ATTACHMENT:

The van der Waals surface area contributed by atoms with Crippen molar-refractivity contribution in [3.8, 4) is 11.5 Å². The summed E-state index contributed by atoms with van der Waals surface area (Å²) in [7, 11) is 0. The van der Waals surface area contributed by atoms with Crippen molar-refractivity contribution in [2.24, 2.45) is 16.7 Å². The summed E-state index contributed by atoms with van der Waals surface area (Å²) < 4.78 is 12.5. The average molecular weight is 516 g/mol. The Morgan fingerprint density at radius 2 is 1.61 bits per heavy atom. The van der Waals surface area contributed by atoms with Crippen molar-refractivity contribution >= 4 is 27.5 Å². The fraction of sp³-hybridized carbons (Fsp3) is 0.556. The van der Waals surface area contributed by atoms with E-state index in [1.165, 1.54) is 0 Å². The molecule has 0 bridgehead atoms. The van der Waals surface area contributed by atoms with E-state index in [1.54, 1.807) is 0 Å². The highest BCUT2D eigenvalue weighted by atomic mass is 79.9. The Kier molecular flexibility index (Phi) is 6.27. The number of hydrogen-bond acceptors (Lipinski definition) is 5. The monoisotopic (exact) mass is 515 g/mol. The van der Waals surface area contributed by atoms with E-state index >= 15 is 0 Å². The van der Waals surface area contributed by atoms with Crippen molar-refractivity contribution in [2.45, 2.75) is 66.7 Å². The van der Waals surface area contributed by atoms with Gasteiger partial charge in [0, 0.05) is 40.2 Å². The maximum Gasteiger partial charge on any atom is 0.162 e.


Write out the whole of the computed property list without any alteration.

The van der Waals surface area contributed by atoms with Crippen molar-refractivity contribution in [3.8, 4) is 11.5 Å². The summed E-state index contributed by atoms with van der Waals surface area (Å²) in [7, 11) is 0. The van der Waals surface area contributed by atoms with Crippen molar-refractivity contribution in [2.24, 2.45) is 16.7 Å². The summed E-state index contributed by atoms with van der Waals surface area (Å²) < 4.78 is 12.5. The average molecular weight is 516 g/mol. The Morgan fingerprint density at radius 2 is 1.61 bits per heavy atom. The van der Waals surface area contributed by atoms with Crippen molar-refractivity contribution >= 4 is 27.5 Å². The fraction of sp³-hybridized carbons (Fsp3) is 0.556. The van der Waals surface area contributed by atoms with E-state index in [1.165, 1.54) is 0 Å². The molecule has 0 bridgehead atoms. The van der Waals surface area contributed by atoms with E-state index in [1.54, 1.807) is 0 Å². The highest BCUT2D eigenvalue weighted by atomic mass is 79.9. The Kier molecular flexibility index (Phi) is 6.27. The number of hydrogen-bond acceptors (Lipinski definition) is 5. The monoisotopic (exact) mass is 515 g/mol. The van der Waals surface area contributed by atoms with E-state index >= 15 is 0 Å². The van der Waals surface area contributed by atoms with Crippen molar-refractivity contribution in [2.45, 2.75) is 66.7 Å². The van der Waals surface area contributed by atoms with Gasteiger partial charge in [0, 0.05) is 40.2 Å². The maximum Gasteiger partial charge on any atom is 0.162 e.